Construction begins this November on the Democracy Wing, an addition to the New-York Historical Society by RAMSA

Gaga for Granite

Construction begins this November on the Democracy Wing, an addition to the New-York Historical Society by RAMSA

Exterior view of the Democracy Wing, a new addition to the New-York Historical Society by RAMSA (Courtesy New-York Historical Society)

Dr. Louise Mirrer, president and CEO of the New-York Historical Society, announced today that construction begins this November on a new 80,000-square-foot expansion to New-York Historical Society’s existing building on the Upper West Side. The five-story addition—dubbed the “Democracy Wing”—is by Robert A.M. Stern Architects (RAMSA) and will allow the historic institution to dramatically increase the amount of students it welcomes each year, from 3,000 to 30,000.

“As construction begins on our new wing, we are fulfilling a vision set into motion in 1937 by the Trustees of New-York Historical Society, who had the foresight to purchase the lot adjacent to our building, knowing that our growing collections and evolving programs for scholars, students, educators, and the public would someday need room to expand,” Dr. Mirrer said. “As we look ahead, our new wing will serve as a beacon for democracy education, a powerhouse of inclusive history, and a home for history enthusiasts of all backgrounds and perspectives. We look forward to seeing Robert A. M. Stern Architects’ design, which was crafted with extraordinary skill and sensitivity, come to realization.”

Rooftop terrace (Courtesy New-York Historical Society)

As reported by AN, plans for the Democracy Wing were first made public in 2021. The proposed wing by RAMSA was unanimously approved by the Landmarks Preservation Commission “for its respect for the past and solicitation of community input,” a press release stated. Upon completion, it will host a variety of educational programs held by New-York Historical Society, much-needed storage space for archiving materials about American democracy, new exhibition and gallery space, and a courtyard with a rooftop garden terrace replete with a stunning view of Central Park.

New-York Historical Society’s existing building was completed in 1908 by New York firm York & Sawyer. The Democracy Wing’s facade by RAMSA will be built out of granite from Deer Isle, Maine; the same quarry that yielded the stone for New-York Historical Society’s 114-year-old edifice. RAMSA’s project team is led by partners Graham S. Wyatt and Preston J. Gumberich and Associate Partner Kim S. Yap.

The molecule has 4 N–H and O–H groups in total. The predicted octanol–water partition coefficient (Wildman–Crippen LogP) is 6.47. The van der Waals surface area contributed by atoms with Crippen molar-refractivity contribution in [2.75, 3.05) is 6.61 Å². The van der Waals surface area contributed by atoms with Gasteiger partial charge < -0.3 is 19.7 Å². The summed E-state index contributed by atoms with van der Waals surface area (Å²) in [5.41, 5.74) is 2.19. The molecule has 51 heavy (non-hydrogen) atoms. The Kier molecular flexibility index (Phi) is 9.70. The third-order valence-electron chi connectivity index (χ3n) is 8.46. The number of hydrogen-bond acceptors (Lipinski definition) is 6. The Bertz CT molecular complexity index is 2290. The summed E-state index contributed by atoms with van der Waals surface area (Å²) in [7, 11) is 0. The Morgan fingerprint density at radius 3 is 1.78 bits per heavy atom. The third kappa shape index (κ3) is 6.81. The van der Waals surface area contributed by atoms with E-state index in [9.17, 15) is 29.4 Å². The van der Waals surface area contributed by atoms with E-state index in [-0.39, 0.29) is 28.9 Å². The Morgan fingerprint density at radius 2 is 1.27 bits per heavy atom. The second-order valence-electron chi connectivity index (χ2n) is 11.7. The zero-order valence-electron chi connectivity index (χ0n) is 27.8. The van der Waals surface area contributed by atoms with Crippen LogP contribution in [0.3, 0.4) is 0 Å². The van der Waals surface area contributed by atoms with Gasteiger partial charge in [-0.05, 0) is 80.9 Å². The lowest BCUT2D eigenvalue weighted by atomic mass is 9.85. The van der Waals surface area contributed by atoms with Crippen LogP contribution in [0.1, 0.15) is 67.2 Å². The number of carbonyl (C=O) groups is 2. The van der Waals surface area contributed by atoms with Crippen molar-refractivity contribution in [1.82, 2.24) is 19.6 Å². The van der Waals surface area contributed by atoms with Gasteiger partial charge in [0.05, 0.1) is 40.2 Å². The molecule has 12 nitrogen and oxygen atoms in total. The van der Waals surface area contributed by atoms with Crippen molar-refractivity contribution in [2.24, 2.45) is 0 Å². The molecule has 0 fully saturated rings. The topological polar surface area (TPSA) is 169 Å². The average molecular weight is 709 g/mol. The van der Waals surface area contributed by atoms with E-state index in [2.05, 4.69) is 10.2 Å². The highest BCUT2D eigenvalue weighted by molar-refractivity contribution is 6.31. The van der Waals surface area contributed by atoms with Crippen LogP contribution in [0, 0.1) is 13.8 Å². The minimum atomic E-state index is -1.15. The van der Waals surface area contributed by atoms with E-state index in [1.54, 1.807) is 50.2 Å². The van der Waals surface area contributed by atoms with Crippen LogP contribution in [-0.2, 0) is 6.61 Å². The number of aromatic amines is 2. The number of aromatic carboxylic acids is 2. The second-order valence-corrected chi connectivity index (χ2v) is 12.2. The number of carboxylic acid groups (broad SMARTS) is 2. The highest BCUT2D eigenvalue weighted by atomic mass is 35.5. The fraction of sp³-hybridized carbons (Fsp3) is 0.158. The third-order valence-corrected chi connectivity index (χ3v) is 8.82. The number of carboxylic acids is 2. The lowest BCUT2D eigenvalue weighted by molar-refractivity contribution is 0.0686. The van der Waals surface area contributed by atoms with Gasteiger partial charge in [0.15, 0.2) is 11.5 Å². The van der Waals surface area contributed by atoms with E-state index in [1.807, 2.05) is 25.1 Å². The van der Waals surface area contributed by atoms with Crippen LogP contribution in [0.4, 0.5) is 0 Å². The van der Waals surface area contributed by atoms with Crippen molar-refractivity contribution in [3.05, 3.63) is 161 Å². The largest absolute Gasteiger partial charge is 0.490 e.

The Tang Academy for American Democracy, home to dedicated space for New-York Historical Society’s education initiatives, will be on the second floor. This is where sixth graders will spend four full days at the museum taking part in a program that addresses critical knowledge gaps in U.S. history. The top floor of the addition will be home to the American LGBTQ+ Museum, operating as a separate museum within the New-York Historical Society building. The American LGBTQ+ Museum will keep its own 501c3 status and maintain a separate Board from the New-York Historical Society, but will make use of New-York Historical Society’s infrastructure—including maintenance, visitor services, and security staff, a spokesperson stated. The addition will be replete with a rooftop garden terrace that offers a stunning view of Central Park.

“Over the past four years, our partnership with New-York Historical has grown stronger and as we enter into this next phase of the building project together, we are hopeful and inspired for the years ahead when the American LGBTQ+ Museum will finally have a home,” said Ben Garcia, the American LBGTQ+ Museum’s executive director.

Laboratory (Courtesy New-York Historical Society)

A new space called the Dorothy Tapper Goldman Center for Teaching Democracy will convene scholars and museum professionals to coalesce and discuss history, political theory, and pedagogy. Klingenstein Family Gallery will host monumental art pieces. The Stuart and Jane Weitzman Shoe Museum will host a permanent exhibition called Walk This Way: Footwear from the Stuart Weitzman Collection of Historic Shoes which tells the story of how women’s footwear evolved the past two centuries in congruence with achieving greater civil liberties.

Classroom (Courtesy New-York Historical Society)

“It’s a privilege to work with the New-York Historical Society on this expansion of its landmark building, enabling it to extend its broad and vital mission to a growing audience that ranges from local schoolchildren to international visitors,” said Robert A.M. Stern. “With input from engaged and supportive neighbors and in response to the historic neighboring townhouses, the design of the expansion is sympathetic to the palette and rhythm of the 1908 building and its 1938 additions.”

Upon completion in 2026, the Democracy Wing’s opening will coincide with celebrations held by the New-York Historical Society to commemorate the country’s 250th birthday.